The sociolinguistics of speaking Spanish in America

Here’s a good article on the politics of language in America today. The article talks about how Democratic presidential candidate Julián Castro does not speak Spanish fluently. They make an excellent point of what this can mean to people:

The matter has become something of a litmus test from reporters whom Castro says ask him repeatedly why he doesn’t speak Spanish as though that were essential to being authentically Latino*.

The article also uses the word fluent a couple of times in the beginning, but then makes a good point about how this idea is a misnomer:

Proficiency in Spanish, and in any language, is more of a continuum than a box you can check, said Belem López, an assistant professor in the Center for Mexican American Studies at the University of Texas at Austin.

“People have these constrained ideas that you have to speak English perfectly and Spanish perfectly,” López said, “but really that doesn’t exist.”

And, of course, there are different standards for different people:

Latinos are expected to speak impeccable Spanish, while non-Latinos are showered in praise for speaking imperfect Spanish. When white Americans learn Spanish, “it’s seen as enrichment,” a sign of high social status and education, Tseng said. In part, Tseng added, this is because their “American-ness” is never up for question.

“If Tim Kaine goes out on the street and speaks Spanish, no one is going to shout at him, ‘Speak English, we’re in America!’ ” Tseng said.

But it ain’t all bad. Many Latino parents who did not learn to speak Spanish as a first language at home are encouraging their children to learn the language. And despite the ridicule that people have had to face for daring to speak a language other than English in the US, it seems the Latino community considers it important for future generations to know Spanish.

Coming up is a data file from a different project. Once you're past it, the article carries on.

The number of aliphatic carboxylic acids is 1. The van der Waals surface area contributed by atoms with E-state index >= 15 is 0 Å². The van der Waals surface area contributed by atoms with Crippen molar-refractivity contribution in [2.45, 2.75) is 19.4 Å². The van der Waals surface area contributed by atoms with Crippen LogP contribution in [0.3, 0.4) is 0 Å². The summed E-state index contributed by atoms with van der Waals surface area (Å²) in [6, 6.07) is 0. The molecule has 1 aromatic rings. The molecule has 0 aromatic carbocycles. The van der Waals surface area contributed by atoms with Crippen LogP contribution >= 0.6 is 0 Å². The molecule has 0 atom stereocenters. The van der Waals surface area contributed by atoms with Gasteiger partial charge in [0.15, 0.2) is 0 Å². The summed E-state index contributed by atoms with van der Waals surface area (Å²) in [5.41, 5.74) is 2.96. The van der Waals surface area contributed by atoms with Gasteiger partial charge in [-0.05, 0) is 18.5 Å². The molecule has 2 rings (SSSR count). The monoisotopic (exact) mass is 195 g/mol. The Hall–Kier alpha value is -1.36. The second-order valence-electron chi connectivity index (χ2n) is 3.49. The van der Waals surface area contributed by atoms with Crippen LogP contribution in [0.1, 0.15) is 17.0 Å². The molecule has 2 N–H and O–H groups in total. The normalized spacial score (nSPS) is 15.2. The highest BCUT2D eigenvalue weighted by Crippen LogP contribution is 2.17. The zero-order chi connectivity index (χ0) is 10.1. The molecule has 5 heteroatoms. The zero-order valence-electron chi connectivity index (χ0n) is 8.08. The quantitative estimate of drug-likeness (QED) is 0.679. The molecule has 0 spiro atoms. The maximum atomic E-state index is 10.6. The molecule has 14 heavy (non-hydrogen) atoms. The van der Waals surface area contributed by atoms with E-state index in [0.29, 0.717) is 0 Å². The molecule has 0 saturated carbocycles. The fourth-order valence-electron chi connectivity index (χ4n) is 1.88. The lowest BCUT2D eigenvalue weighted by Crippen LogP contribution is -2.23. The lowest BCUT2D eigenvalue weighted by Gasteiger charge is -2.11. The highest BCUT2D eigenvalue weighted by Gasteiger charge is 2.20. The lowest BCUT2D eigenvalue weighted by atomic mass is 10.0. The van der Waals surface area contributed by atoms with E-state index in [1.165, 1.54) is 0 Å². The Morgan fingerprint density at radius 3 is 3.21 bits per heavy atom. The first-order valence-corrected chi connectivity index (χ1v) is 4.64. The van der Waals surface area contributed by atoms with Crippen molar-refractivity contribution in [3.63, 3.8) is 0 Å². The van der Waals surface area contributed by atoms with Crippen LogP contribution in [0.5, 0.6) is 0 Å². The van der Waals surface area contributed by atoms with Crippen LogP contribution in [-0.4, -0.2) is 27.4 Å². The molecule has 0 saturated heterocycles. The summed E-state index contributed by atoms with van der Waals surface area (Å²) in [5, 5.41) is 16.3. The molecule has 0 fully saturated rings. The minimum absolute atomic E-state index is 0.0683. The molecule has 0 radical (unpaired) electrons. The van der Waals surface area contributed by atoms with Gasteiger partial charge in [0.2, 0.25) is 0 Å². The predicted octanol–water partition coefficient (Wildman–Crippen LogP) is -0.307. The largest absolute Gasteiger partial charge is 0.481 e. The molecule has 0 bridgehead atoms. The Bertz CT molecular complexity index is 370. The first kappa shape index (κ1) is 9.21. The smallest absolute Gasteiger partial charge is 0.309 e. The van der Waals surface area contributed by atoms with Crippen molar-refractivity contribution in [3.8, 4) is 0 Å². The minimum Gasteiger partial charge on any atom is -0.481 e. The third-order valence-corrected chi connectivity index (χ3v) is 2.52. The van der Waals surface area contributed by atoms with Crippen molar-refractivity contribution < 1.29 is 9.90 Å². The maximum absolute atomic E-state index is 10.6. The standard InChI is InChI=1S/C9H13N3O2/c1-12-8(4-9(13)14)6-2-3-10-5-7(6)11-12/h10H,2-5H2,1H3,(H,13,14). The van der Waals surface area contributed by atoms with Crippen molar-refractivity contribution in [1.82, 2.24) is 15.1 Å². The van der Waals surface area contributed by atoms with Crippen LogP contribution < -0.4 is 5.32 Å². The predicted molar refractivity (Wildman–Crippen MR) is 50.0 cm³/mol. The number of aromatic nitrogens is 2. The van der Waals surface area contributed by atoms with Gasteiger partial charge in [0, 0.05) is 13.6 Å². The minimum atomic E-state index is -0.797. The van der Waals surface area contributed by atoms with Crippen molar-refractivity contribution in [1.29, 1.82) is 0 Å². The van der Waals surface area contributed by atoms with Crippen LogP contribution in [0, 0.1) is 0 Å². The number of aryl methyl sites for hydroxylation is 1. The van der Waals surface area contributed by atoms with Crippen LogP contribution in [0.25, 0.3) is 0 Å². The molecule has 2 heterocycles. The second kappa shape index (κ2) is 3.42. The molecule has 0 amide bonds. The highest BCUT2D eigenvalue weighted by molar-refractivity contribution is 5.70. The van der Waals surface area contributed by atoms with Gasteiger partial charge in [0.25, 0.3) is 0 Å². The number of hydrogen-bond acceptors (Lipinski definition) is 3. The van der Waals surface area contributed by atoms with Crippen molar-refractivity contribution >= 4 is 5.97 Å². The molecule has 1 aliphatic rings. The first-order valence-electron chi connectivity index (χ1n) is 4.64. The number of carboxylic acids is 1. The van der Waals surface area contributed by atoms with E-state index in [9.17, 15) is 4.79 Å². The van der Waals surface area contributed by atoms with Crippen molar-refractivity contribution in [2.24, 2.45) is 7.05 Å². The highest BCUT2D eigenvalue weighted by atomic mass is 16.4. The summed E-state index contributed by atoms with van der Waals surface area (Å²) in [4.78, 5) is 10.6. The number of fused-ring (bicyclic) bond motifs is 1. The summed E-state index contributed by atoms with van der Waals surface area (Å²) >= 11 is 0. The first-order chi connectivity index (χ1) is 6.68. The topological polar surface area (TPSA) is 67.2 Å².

Guess what? It’s going to be important for non-Latino people too.

Check out the rest of the article here: https://wapo.st/2JNt5LU.

 

* The WaPo uses Latino throughout the article, which is why I’m using the word here instead of Latinx, the gender-neutral form of the word. If you want to know more about Latinx, see Merriam-Webster, Wikipedia and the Huffington Post.

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Book review: An Indigenous Peoples’ History of the United States by Roxanne Dunbar-Ortiz

One of the most viewed posts on this blog is my review/comparison of the books A People’s History of the United States by Howard Zinn and A Patriot’s History of the United States by Schweikart and Allen. I intended to read through both books and compare them chapter by chapter, but I gave up after a while – mostly because it was clear that the latter book was simply an attempt to rewrite history to confirm social conservatives’ belief that they are the best. It was propaganda for nationalists.

Whatever those two books are, neither of them hold a candle to An Indigenous Peoples’ History of the United States by Roxanne Dunbar-Ortiz. This book is heavy. The history related by Dunbar-Ortiz is raw and you need to know about it if you want to call yourself an American. Let’s get into it.

Continue reading “Book review: An Indigenous Peoples’ History of the United States by Roxanne Dunbar-Ortiz”